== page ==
CHICAGO, Aug. 14 (UPI) -- Chicago resident Anna Osterbur Petersen says her five chickens have become the talk of the neighborhood, especially among children.
"Can I pet the chickens? Can I feed the chickens?" Peterson said neighborhood children repeatedly ask her. "We've met many of our neighbors this way. People have endless questions and misconceptions about chickens and chicken raising. We kind of see ourselves as these chicken ambassadors talking to people about what the deal actually is."
Raising chickens is legal in Chicago, and it has become something of a movement across the nation, Peterson said in a Chicago Sun-Times report Sunday.
"They're brown and soft and they eat worms," said Hadari Grayer, 7, Peterson's neighbor.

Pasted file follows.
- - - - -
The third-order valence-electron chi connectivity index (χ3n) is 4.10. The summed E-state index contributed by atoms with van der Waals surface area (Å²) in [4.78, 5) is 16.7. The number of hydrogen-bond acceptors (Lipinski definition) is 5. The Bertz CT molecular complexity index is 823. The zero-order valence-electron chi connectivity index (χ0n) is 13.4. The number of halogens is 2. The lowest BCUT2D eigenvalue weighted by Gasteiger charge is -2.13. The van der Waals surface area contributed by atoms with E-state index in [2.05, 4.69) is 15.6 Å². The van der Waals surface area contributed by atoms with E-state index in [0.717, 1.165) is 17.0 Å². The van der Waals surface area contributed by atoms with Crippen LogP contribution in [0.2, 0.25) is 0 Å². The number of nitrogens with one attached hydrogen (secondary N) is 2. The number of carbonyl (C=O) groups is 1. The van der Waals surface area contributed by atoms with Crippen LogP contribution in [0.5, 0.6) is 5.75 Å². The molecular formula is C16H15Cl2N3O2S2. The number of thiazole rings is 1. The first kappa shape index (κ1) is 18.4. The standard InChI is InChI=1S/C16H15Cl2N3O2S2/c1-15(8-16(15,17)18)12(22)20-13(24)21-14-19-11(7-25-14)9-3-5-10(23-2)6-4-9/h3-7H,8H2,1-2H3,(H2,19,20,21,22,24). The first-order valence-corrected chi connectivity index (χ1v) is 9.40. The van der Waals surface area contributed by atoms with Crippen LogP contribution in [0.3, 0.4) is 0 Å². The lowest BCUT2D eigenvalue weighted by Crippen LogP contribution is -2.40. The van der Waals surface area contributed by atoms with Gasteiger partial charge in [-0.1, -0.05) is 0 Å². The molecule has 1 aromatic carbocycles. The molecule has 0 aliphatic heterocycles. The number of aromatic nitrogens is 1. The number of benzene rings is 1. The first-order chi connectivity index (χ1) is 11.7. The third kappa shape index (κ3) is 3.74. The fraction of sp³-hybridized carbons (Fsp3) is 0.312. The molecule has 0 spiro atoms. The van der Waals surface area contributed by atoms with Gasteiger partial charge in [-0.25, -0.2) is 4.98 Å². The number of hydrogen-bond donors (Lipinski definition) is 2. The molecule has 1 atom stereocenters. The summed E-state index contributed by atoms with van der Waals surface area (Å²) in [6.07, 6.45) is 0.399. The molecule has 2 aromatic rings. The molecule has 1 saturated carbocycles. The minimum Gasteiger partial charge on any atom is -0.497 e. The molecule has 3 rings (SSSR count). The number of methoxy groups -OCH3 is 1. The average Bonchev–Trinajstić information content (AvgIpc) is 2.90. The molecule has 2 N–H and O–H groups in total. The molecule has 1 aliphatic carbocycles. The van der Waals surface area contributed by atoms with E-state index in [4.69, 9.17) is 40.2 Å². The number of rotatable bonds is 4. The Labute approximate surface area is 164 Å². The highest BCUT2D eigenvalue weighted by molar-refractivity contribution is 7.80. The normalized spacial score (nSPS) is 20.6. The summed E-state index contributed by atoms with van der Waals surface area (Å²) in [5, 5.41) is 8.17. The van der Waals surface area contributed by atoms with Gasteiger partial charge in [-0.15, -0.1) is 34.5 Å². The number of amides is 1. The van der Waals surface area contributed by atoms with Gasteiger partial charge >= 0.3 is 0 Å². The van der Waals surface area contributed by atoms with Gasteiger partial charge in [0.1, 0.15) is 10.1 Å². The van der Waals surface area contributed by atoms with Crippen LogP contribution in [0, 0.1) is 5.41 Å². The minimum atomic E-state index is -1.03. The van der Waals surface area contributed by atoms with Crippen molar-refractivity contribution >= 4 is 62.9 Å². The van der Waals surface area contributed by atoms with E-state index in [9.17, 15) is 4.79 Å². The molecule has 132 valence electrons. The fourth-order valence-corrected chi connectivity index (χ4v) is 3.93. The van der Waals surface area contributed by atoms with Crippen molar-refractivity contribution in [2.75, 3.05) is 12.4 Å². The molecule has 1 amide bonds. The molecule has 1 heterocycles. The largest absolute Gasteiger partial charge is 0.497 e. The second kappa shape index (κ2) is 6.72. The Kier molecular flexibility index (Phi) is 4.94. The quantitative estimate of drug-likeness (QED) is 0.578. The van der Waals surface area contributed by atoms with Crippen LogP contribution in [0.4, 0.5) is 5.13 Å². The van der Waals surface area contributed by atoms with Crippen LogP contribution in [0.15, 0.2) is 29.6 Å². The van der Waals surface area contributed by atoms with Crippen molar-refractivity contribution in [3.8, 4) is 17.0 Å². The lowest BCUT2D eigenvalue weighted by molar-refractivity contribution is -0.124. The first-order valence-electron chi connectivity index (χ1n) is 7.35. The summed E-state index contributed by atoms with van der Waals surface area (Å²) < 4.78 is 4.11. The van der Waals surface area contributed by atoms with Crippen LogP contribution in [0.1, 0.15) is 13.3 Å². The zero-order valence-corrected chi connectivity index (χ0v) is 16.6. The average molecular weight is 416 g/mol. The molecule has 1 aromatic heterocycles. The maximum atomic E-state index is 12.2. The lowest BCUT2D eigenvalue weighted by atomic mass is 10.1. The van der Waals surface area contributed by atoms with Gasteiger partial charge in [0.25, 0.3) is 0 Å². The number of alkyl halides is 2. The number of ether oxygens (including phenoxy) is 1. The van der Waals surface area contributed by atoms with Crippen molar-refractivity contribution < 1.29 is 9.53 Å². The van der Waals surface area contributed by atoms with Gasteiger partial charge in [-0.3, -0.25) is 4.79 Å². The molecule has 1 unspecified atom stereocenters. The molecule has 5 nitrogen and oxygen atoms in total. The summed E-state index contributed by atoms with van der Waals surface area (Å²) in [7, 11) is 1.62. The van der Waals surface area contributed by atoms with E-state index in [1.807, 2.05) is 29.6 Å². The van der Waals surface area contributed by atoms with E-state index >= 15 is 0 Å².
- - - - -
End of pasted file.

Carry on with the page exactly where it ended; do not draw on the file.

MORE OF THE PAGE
Hens are more popular because they don't crow, Peterson said, adding you don't need roosters for eggs.
More than 300 chicken enthusiasts signed up for an online chicken raising group and more than 200 people have taken chicken raising classes at the Chicago Urban Initiative of Angelic Organics since 2008, the report said.
"Those are people who are speaking English, using the computer to communicate and interested in networking around this stuff," said Martha Boyd, program director at the Chicago office of Angelic Organics.
"There are an awful lot of people in addition to them who keep backyard chickens because they've always done it and don't care if there's a movement," Boyd said.
Chicago pastor Jacob Gaugert was a sixth grader when he got his first flock of chickens. He now has two flocks.
"They make excellent pets," said Gaugert, 29. "You really can tame them. They will learn their names."